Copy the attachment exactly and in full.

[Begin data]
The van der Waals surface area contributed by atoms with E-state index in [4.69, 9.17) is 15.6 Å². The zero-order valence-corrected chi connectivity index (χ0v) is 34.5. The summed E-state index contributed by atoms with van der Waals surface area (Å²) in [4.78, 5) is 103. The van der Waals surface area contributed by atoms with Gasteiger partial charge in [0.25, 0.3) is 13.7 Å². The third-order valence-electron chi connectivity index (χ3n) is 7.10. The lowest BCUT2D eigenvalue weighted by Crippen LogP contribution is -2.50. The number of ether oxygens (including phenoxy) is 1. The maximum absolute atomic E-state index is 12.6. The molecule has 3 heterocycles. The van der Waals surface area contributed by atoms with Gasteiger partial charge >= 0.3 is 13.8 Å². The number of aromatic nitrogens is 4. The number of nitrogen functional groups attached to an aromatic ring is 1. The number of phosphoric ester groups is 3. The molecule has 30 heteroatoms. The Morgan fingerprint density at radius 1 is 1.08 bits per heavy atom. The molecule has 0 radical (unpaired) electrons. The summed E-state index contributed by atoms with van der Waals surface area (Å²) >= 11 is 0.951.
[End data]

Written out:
The van der Waals surface area contributed by atoms with E-state index in [4.69, 9.17) is 15.6 Å². The zero-order valence-corrected chi connectivity index (χ0v) is 34.5. The summed E-state index contributed by atoms with van der Waals surface area (Å²) in [4.78, 5) is 103. The van der Waals surface area contributed by atoms with Gasteiger partial charge in [0.25, 0.3) is 13.7 Å². The third-order valence-electron chi connectivity index (χ3n) is 7.10. The lowest BCUT2D eigenvalue weighted by Crippen LogP contribution is -2.50. The number of ether oxygens (including phenoxy) is 1. The maximum absolute atomic E-state index is 12.6. The molecule has 3 heterocycles. The van der Waals surface area contributed by atoms with Gasteiger partial charge >= 0.3 is 13.8 Å². The number of aromatic nitrogens is 4. The number of nitrogen functional groups attached to an aromatic ring is 1. The number of phosphoric ester groups is 3. The molecule has 30 heteroatoms. The Morgan fingerprint density at radius 1 is 1.08 bits per heavy atom. The molecule has 0 radical (unpaired) electrons. The summed E-state index contributed by atoms with van der Waals surface area (Å²) >= 11 is 0.951.